Southcom had used a similar commander’s inquiry in 2004 to outsource detainee abuse complaints to two generals in what became known as the Schmidt-Furlow Report. This one is far more secretive, suggesting classified information is involved. Garcia declined to say when Tidd ordered the inquiry, if it had begun and the name or rank of the person tasked to handle it.

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Navy Adm. Kurt Tidd, shown in his official photo, is the commander of the U.S. Southern Command

“We currently cannot discuss details of any ongoing investigations,” Garcia said by email. “Releasable findings will be shared upon its conclusion.”

Lawyers familiar with the current issue also said much of the information about what happened and how Baker came to learn about it was classified, suggesting something involving an intelligence agency program rather than the guard force.

Earlier this month, the Army colonel in charge of the Detention Center briefed reporters at Camp Echo, the traditional attorney-client meeting site, that his troops watch but neither listen in on nor record the sessions. The prison spokesman, Navy Cmdr. John Robinson III, did not respond to a question on whether he wanted to correct that “talking point.”

Instead, Garcia at Southcom, which oversees the prison, replied that the investigation was underway. Meantime, “we continue to sponsor detainee and attorney meetings in an authorized and legitimate manner” at the remote U.S. Navy base prison complex holding 41 wartime detainees and staffed by 1,500 troops and civilians.

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Brig. Gen. Mark Martins, the chief prosecutor for war crimes, at a May 6, 2012 news conference at Camp Justice, the U.S. Navy base at Guantánamo Bay, Cuba. WALTER MICHOT Miami Herald file photo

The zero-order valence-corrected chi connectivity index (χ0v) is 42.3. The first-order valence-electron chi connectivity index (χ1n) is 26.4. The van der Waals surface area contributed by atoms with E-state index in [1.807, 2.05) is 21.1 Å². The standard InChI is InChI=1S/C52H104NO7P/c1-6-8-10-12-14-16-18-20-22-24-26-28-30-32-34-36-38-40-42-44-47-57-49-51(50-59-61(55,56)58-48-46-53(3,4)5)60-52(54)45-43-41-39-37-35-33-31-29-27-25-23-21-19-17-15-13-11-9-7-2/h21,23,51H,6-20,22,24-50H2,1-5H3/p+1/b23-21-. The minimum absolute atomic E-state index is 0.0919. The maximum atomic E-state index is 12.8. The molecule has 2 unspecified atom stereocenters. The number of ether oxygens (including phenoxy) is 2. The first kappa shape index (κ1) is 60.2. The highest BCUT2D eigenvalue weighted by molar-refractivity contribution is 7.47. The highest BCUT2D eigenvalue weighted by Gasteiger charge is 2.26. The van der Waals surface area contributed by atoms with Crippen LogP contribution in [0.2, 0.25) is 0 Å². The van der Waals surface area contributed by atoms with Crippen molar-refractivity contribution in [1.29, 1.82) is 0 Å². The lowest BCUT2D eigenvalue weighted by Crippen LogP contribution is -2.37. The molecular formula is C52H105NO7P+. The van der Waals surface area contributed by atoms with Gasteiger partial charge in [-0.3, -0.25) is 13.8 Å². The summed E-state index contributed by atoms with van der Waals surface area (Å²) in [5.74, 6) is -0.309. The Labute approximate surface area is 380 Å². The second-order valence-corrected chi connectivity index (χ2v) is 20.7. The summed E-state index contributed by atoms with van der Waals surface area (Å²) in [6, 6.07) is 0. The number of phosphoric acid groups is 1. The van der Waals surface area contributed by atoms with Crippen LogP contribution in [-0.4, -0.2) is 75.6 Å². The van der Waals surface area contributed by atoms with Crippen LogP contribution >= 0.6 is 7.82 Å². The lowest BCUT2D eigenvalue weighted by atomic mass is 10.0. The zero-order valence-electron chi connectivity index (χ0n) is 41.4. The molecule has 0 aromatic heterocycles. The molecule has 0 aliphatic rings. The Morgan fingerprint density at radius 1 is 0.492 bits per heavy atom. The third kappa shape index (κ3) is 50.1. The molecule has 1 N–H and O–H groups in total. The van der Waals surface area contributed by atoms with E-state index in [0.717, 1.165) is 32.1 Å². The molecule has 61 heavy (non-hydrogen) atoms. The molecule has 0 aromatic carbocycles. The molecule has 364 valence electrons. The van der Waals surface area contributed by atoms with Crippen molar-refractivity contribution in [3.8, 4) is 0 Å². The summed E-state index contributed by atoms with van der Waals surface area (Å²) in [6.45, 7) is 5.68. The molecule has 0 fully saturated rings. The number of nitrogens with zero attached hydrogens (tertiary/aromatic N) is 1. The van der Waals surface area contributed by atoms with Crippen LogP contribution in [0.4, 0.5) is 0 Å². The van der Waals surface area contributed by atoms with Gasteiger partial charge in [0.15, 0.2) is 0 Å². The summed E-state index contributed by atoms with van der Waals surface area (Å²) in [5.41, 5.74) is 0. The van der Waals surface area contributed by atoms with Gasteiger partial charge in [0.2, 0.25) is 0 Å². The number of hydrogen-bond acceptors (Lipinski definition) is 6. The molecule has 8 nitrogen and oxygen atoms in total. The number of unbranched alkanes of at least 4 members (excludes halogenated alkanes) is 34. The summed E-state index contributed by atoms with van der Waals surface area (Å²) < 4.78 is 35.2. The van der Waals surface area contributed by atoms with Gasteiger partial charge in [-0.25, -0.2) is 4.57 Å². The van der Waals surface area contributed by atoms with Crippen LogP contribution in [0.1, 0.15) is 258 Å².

ABOUT THE SEPT. 11 WAR CRIMES TRIAL

One defense attorney in the Sept. 11 case, Jay Connell, said Monday that Baker issued the warning during the Muslim fasting holiday of Ramadan, when captives and their lawyers traditionally don’t meet. Connell said he was scheduled to see his client, alleged 9/11 conspirator Ammar al Baluchi, in early July after Ramadan, to discuss what to do about Baker’s caution against counting on privileged conversations.

Connell also said he planned to raise the issue with the judge in a future filing.

A Pentagon spokesman for Guantánamo and military commissions issues, Air Force Maj. Ben Sakrisson, said chief prosecutor Martins declined to comment on the issue.

Baker, for his part, declined to comment on the letter obtained by the Herald. He has been one of the most proactive chief defense counsels for military commissions, at times meeting with captives on representation issues and often sitting in court rather than observing proceedings via video feed. Last year, he briefly banned his defense teams from sleeping in the war court’s Camp Justice trailer park due to a lack of confidence in health conditions there.

Carol Rosenberg: 305-376-3179, @carolrosenberg